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Inflation Worries Permeate U.S

Inflation Worries Permeate U.S

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Published by: xxxcollector on May 05, 2010
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May 3, 2010
Inflation Worries Permeate U.S.
More than half (55%) say they are "very concerned" inflation will climb by Dennis Jacobe, Chief EconomistPRINCETON, NJ -- Although the Federal Open Market Committee said "inflation is likely to be subduedfor some time" after its meeting last Wednesday, 55% of Americans in an April 8-11 Gallup poll are "very concerned" inflation will climb, and another 29% are "somewhat concerned." This level of concern aboutinflation also seems to reflect consumer inflation expectations contradictory to the FOMC's assertion that"longer-term inflation expectations [are] stable."
5/5/2010 Inflation Worries Permeate U.S.gallup.com//Inflation-Worries-Perme1/4
 A higher percentage of lower-income than of upper-income Americans are "very concerned" aboutinflation, likely resulting from lower-income families' tendency to spend a much larger proportion of theirincome on the basic necessities experiencing the most pronounced price increases -- food and energy.More Westerners than Easterners are very concerned, possibly reflecting the higher gas prices in that partof the nation. Concern is greater among conservatives than among liberals or moderates, perhaps because, compared with the other groups,conservatives are less likely to say they enjoy spending(vs.saving) and, therefore, they may be more price sensitive; and more Republicans and independents thanDemocrats are very concerned,given current political predispositions.
Few Escape Financial Concerns
With today's nearly double-digit unemployment rate, it is not surprising that among their other concerns,
5/5/2010 Inflation Worries Permeate U.S.gallup.com//Inflation-Worries-Perme2/4
68% of Americans are very concerned that unemployment will remain high. Largely consistent with fearsof higher inflation, 45% are very concerned that interest rates will climb. Even after the sharp recovery on Wall Street over the past year, 35% are very concerned that the stock market will fall -- possibly reflecting, at least in part, the percentage of Americans who are significant investors in the stock market.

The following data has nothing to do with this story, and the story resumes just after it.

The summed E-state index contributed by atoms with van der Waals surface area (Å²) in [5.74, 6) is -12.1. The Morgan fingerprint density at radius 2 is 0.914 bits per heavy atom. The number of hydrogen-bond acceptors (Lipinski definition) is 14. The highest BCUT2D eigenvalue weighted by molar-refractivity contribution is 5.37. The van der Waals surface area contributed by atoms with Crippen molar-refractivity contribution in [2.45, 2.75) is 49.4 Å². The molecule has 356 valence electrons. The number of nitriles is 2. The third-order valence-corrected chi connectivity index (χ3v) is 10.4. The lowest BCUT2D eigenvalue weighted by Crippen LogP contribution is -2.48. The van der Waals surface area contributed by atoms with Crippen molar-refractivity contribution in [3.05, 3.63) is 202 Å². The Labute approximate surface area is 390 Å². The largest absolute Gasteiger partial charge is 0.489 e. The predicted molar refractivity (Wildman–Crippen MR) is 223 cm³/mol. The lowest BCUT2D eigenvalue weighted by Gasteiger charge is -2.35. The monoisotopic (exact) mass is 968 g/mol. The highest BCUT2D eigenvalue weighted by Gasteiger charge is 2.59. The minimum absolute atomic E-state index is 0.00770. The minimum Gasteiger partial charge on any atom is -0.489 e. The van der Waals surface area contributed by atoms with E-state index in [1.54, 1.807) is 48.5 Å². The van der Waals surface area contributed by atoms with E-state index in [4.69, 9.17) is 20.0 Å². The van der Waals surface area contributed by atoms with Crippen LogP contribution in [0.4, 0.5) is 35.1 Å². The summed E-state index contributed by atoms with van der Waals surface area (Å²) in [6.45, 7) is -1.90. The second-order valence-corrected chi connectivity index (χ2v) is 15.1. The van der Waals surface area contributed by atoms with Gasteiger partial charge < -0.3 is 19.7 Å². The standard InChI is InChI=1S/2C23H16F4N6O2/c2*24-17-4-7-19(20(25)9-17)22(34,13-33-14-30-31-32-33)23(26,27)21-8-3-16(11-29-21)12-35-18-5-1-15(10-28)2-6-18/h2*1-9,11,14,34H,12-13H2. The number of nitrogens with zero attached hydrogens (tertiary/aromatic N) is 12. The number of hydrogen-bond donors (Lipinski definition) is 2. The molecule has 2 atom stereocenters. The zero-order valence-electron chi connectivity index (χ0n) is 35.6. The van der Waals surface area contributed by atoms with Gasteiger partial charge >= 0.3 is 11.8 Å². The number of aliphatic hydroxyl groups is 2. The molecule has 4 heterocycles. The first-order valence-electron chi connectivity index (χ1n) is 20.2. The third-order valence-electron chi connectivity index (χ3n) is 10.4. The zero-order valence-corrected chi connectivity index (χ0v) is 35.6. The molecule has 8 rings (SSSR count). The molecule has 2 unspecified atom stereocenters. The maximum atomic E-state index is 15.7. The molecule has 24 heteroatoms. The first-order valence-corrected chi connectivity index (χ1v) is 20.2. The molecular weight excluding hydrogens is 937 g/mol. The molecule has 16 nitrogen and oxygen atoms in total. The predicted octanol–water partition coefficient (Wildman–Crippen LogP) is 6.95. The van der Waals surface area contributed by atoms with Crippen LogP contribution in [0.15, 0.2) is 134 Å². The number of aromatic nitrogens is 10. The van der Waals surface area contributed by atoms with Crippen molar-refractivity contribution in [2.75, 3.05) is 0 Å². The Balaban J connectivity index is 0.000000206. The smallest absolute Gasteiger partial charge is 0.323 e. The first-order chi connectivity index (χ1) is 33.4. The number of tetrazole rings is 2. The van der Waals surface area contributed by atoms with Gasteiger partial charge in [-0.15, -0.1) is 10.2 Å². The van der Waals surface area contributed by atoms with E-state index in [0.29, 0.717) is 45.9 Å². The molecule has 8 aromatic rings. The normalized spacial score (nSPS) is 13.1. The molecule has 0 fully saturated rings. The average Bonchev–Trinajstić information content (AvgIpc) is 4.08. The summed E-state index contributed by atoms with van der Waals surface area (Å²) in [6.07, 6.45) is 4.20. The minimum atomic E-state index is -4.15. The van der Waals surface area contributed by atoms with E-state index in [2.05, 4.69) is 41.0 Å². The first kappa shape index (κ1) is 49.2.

The FOMC statement last week suggests that "the pace of economic recovery is likely to be moderate for atime," and goes on to note that "substantial resource slack [is] continuing to restrain cost pressures."Gallup's economic data supportthe idea of a moderate economic recovery .Gallup's underemployment dataalso help explain why so many are concerned that unemployment will remain high.However, it is not clear that slack in the U.S. economy is going to keep prices low. For example, theBureau of Labor Statistics reported two weeks ago that producer prices increased by 6.1% in March on a year-over-year basis. Gas prices, a component of producer prices, are up 80 cents per gallon, or 39%,compared with a year ago.While the FOMC might point to the relative stability of producer prices minus food and energy -- theseincreased 0.8% in March year over year -- to support its claims about inflation, Americans can't simply exclude food and energy costs from their monthly expenses. Nor, it appears, do they exclude them fromtheir expectations for future inflation.It is not difficult to justify keeping interest rates at historic lows, given 19% underemployment andsubdued inflation. However, if Americans' inflation fears are correct, then the Federal Reserve may facesome increasingly difficult policy decisions. Flooding the economy with money when inflation is surging isa much easier decision politically than economically. Increasing interest rates as midterm electionsapproach is just the reverse.
Survey Methods
5/5/2010 Inflation Worries Permeate U.S.gallup.com//Inflation-Worries-Perme3/4

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